Should slip so grossly, both in the heat of blood,
And lack of temper’d judgment afterward.
Ang. I am sorry, that such sorrow I procure:
And so deep sticks it in my penitent heart,
That I crave death more willingly, than mercy:
'Tis my deserving, and I do entreat it.
Re-enter Provost, BARNARDINE, CLAudio, and JULIET.
Duke. Which is that Barnardine?
Prow. This, my lord,
Duke. There was a friar told me of this man:—
Sirrah, thou art said to have a stubborn soul,
That apprehends no further than this world, -
And squar'stthy life according. Thou'rt condemn’d;
But, for those earthly faults, I quit them all;
And pray thee, take this mercy to provide
Forbetter times to come!—Friar, advise him ;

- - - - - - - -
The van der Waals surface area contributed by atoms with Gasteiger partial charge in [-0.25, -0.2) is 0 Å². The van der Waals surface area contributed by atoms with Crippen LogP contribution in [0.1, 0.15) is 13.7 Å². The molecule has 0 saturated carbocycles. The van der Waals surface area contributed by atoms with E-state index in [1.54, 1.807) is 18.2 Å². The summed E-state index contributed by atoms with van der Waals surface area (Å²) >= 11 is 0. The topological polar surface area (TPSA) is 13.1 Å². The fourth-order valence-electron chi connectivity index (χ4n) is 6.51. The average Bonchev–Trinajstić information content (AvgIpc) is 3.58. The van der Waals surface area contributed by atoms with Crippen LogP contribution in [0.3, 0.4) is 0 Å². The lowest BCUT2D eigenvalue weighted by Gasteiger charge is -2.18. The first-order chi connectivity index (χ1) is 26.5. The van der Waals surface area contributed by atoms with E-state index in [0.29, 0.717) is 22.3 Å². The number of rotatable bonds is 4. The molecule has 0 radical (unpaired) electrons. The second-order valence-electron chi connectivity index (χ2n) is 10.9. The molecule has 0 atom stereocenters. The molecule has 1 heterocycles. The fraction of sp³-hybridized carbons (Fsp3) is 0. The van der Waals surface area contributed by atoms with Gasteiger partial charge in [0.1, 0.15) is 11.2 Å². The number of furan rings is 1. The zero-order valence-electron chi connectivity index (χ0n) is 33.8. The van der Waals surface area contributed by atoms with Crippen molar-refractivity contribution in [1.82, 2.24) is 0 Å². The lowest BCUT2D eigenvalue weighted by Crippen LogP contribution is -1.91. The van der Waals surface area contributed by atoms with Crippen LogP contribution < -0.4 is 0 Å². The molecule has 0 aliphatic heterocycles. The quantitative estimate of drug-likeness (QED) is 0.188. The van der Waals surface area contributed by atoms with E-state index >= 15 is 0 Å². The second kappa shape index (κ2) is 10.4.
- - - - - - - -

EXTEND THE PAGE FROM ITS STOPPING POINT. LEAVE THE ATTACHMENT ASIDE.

Ileave him to your hand.—What muffled fellow's that?
Prow. This is another prisoner, that I sav’d,
That should have died, when Claudio lost his head,
As like almost to Claudio, as himself.
[ Unmuffles Claudio,
Duke. If he be like your brother,[To Isabella.] for
his sake
Is hepardon'd; and, for your lovely sake,
Give me your hand, and say you will be mine,
Heis my brother too. But fitter time for that.
By this, lord Angelo perceives he's safe;
Methinks, I see a quick’ning in his eye:–
Well, Angelo, your evil quits you well:
Look,that you love your wife;her worth,worth yours-
I find an apt remission in myself:
And yet here's one in place I cannot pardon;–
You, sirrah, [To Lucio. ) that knew me for a fool, a
coward,
One all of luxury, an ass, a madman;

Lucio. 'Faith, my lord, I spoke it but *Imay go

the trick. If you will hang me for it, you may, b
rather it would please you, I might be whipp'd. e.
Duke. Whipp'd first, sir, and hang'd after —

Proclaim it, provost, round about the city: -